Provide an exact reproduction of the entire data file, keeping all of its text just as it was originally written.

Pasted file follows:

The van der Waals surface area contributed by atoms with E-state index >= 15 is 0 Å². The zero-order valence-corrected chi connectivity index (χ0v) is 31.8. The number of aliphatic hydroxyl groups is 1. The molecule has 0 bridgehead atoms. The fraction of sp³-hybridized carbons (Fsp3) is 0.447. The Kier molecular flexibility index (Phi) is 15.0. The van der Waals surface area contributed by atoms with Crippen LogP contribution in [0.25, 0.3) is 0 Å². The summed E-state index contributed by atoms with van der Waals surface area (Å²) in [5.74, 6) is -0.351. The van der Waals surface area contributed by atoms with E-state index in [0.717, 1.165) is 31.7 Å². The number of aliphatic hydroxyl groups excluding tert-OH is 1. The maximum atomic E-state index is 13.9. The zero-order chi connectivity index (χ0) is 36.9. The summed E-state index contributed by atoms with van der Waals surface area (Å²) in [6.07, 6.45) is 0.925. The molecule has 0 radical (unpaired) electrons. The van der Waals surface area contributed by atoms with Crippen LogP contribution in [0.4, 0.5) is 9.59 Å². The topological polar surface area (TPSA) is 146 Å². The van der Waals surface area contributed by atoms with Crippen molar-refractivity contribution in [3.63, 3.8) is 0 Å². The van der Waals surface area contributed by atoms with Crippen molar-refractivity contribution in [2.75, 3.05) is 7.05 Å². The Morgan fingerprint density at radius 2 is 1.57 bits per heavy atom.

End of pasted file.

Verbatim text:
The van der Waals surface area contributed by atoms with E-state index >= 15 is 0 Å². The zero-order valence-corrected chi connectivity index (χ0v) is 31.8. The number of aliphatic hydroxyl groups is 1. The molecule has 0 bridgehead atoms. The fraction of sp³-hybridized carbons (Fsp3) is 0.447. The Kier molecular flexibility index (Phi) is 15.0. The van der Waals surface area contributed by atoms with Crippen LogP contribution in [0.25, 0.3) is 0 Å². The summed E-state index contributed by atoms with van der Waals surface area (Å²) in [5.74, 6) is -0.351. The van der Waals surface area contributed by atoms with E-state index in [0.717, 1.165) is 31.7 Å². The number of aliphatic hydroxyl groups excluding tert-OH is 1. The maximum atomic E-state index is 13.9. The zero-order chi connectivity index (χ0) is 36.9. The summed E-state index contributed by atoms with van der Waals surface area (Å²) in [6.07, 6.45) is 0.925. The molecule has 0 radical (unpaired) electrons. The van der Waals surface area contributed by atoms with Crippen LogP contribution in [0.4, 0.5) is 9.59 Å². The topological polar surface area (TPSA) is 146 Å². The van der Waals surface area contributed by atoms with Crippen molar-refractivity contribution in [3.63, 3.8) is 0 Å². The van der Waals surface area contributed by atoms with Crippen molar-refractivity contribution in [2.75, 3.05) is 7.05 Å². The Morgan fingerprint density at radius 2 is 1.57 bits per heavy atom.